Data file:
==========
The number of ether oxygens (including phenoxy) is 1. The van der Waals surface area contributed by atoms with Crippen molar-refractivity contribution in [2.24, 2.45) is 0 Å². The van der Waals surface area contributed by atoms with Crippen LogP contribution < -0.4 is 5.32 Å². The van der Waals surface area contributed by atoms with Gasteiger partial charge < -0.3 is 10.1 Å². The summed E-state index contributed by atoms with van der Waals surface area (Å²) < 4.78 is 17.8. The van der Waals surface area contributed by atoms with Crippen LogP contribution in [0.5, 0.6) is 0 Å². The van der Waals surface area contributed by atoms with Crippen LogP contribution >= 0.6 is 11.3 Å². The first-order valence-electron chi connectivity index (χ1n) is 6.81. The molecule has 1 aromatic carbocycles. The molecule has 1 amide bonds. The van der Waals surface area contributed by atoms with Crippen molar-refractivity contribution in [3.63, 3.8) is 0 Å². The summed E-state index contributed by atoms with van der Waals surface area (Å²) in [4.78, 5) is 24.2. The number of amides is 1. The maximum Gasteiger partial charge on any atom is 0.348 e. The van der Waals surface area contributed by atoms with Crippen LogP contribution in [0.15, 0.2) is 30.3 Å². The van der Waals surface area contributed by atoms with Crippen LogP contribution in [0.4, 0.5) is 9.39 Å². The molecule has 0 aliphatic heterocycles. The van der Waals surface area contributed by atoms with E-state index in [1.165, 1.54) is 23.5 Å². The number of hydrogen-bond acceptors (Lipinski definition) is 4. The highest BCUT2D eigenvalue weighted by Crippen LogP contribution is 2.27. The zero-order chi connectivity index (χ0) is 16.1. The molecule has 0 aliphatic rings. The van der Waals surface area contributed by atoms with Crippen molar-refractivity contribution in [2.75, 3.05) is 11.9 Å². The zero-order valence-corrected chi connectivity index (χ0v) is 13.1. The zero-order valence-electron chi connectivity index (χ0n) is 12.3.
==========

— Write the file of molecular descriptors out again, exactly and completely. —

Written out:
The number of ether oxygens (including phenoxy) is 1. The van der Waals surface area contributed by atoms with Crippen molar-refractivity contribution in [2.24, 2.45) is 0 Å². The van der Waals surface area contributed by atoms with Crippen LogP contribution < -0.4 is 5.32 Å². The van der Waals surface area contributed by atoms with Gasteiger partial charge < -0.3 is 10.1 Å². The summed E-state index contributed by atoms with van der Waals surface area (Å²) < 4.78 is 17.8. The van der Waals surface area contributed by atoms with Crippen LogP contribution in [0.5, 0.6) is 0 Å². The van der Waals surface area contributed by atoms with Crippen LogP contribution >= 0.6 is 11.3 Å². The first-order valence-electron chi connectivity index (χ1n) is 6.81. The molecule has 1 aromatic carbocycles. The molecule has 1 amide bonds. The van der Waals surface area contributed by atoms with Crippen molar-refractivity contribution in [3.63, 3.8) is 0 Å². The summed E-state index contributed by atoms with van der Waals surface area (Å²) in [4.78, 5) is 24.2. The number of amides is 1. The maximum Gasteiger partial charge on any atom is 0.348 e. The van der Waals surface area contributed by atoms with Crippen LogP contribution in [0.15, 0.2) is 30.3 Å². The van der Waals surface area contributed by atoms with Crippen LogP contribution in [0.4, 0.5) is 9.39 Å². The molecule has 0 aliphatic heterocycles. The van der Waals surface area contributed by atoms with E-state index in [1.165, 1.54) is 23.5 Å². The number of hydrogen-bond acceptors (Lipinski definition) is 4. The highest BCUT2D eigenvalue weighted by Crippen LogP contribution is 2.27. The zero-order chi connectivity index (χ0) is 16.1. The molecule has 0 aliphatic rings. The van der Waals surface area contributed by atoms with Crippen molar-refractivity contribution in [2.75, 3.05) is 11.9 Å². The zero-order valence-corrected chi connectivity index (χ0v) is 13.1. The zero-order valence-electron chi connectivity index (χ0n) is 12.3.